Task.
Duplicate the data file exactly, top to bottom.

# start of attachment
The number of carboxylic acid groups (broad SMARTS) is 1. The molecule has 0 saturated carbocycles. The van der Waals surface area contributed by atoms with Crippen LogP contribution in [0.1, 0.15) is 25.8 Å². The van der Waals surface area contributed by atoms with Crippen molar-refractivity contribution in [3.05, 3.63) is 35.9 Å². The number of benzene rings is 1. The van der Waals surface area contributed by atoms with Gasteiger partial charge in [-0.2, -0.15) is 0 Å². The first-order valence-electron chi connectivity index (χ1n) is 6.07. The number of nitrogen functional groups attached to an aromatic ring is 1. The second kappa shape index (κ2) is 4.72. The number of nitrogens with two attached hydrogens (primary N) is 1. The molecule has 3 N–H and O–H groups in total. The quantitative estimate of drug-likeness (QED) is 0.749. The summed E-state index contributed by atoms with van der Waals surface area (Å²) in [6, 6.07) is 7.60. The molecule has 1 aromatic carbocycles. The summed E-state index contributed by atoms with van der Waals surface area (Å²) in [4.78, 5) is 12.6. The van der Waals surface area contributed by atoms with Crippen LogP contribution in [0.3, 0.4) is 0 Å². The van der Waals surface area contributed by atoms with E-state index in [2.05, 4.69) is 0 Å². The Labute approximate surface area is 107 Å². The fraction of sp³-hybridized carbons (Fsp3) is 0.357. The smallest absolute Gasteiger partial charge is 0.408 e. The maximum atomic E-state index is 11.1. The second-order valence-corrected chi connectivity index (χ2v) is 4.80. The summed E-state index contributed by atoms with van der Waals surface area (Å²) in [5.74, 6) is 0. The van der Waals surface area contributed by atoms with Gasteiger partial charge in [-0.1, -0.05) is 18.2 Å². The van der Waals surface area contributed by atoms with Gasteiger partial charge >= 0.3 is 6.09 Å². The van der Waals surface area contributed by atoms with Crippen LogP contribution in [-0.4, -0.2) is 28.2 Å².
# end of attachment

The number of carboxylic acid groups (broad SMARTS) is 1. The molecule has 0 saturated carbocycles. The van der Waals surface area contributed by atoms with Crippen LogP contribution in [0.1, 0.15) is 25.8 Å². The van der Waals surface area contributed by atoms with Crippen molar-refractivity contribution in [3.05, 3.63) is 35.9 Å². The number of benzene rings is 1. The van der Waals surface area contributed by atoms with Gasteiger partial charge in [-0.2, -0.15) is 0 Å². The first-order valence-electron chi connectivity index (χ1n) is 6.07. The number of nitrogen functional groups attached to an aromatic ring is 1. The second kappa shape index (κ2) is 4.72. The number of nitrogens with two attached hydrogens (primary N) is 1. The molecule has 3 N–H and O–H groups in total. The quantitative estimate of drug-likeness (QED) is 0.749. The summed E-state index contributed by atoms with van der Waals surface area (Å²) in [6, 6.07) is 7.60. The molecule has 1 aromatic carbocycles. The summed E-state index contributed by atoms with van der Waals surface area (Å²) in [4.78, 5) is 12.6. The van der Waals surface area contributed by atoms with Crippen LogP contribution in [0.3, 0.4) is 0 Å². The van der Waals surface area contributed by atoms with E-state index in [2.05, 4.69) is 0 Å². The Labute approximate surface area is 107 Å². The fraction of sp³-hybridized carbons (Fsp3) is 0.357. The smallest absolute Gasteiger partial charge is 0.408 e. The maximum atomic E-state index is 11.1. The second-order valence-corrected chi connectivity index (χ2v) is 4.80. The summed E-state index contributed by atoms with van der Waals surface area (Å²) in [5.74, 6) is 0. The van der Waals surface area contributed by atoms with Gasteiger partial charge in [-0.1, -0.05) is 18.2 Å². The van der Waals surface area contributed by atoms with Gasteiger partial charge >= 0.3 is 6.09 Å². The van der Waals surface area contributed by atoms with Crippen LogP contribution in [-0.4, -0.2) is 28.2 Å².